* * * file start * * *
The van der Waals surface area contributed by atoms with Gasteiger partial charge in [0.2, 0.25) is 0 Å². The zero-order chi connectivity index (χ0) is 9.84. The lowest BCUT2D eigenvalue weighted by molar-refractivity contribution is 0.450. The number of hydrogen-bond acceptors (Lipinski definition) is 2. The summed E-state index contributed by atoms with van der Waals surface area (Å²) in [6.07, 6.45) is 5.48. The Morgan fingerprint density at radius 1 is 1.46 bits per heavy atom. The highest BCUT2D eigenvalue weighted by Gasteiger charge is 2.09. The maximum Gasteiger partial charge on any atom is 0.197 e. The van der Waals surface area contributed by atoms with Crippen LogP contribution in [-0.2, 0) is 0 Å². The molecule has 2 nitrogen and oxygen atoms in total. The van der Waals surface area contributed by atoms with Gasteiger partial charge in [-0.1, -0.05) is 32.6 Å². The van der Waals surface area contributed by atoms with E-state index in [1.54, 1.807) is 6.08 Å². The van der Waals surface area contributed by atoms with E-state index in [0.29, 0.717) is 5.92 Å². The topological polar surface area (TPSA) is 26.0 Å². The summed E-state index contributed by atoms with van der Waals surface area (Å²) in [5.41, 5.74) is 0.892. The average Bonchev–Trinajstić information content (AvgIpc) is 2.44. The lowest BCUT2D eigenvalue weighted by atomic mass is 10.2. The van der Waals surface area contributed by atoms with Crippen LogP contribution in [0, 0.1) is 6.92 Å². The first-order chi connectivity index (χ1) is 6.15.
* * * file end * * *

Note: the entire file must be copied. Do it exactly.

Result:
The van der Waals surface area contributed by atoms with Gasteiger partial charge in [0.2, 0.25) is 0 Å². The zero-order chi connectivity index (χ0) is 9.84. The lowest BCUT2D eigenvalue weighted by molar-refractivity contribution is 0.450. The number of hydrogen-bond acceptors (Lipinski definition) is 2. The summed E-state index contributed by atoms with van der Waals surface area (Å²) in [6.07, 6.45) is 5.48. The Morgan fingerprint density at radius 1 is 1.46 bits per heavy atom. The highest BCUT2D eigenvalue weighted by Gasteiger charge is 2.09. The maximum Gasteiger partial charge on any atom is 0.197 e. The van der Waals surface area contributed by atoms with Crippen LogP contribution in [-0.2, 0) is 0 Å². The molecule has 2 nitrogen and oxygen atoms in total. The van der Waals surface area contributed by atoms with Gasteiger partial charge in [-0.1, -0.05) is 32.6 Å². The van der Waals surface area contributed by atoms with E-state index in [1.54, 1.807) is 6.08 Å². The van der Waals surface area contributed by atoms with E-state index in [0.29, 0.717) is 5.92 Å². The topological polar surface area (TPSA) is 26.0 Å². The summed E-state index contributed by atoms with van der Waals surface area (Å²) in [5.41, 5.74) is 0.892. The average Bonchev–Trinajstić information content (AvgIpc) is 2.44. The lowest BCUT2D eigenvalue weighted by atomic mass is 10.2. The van der Waals surface area contributed by atoms with Crippen LogP contribution in [0, 0.1) is 6.92 Å². The first-order chi connectivity index (χ1) is 6.15.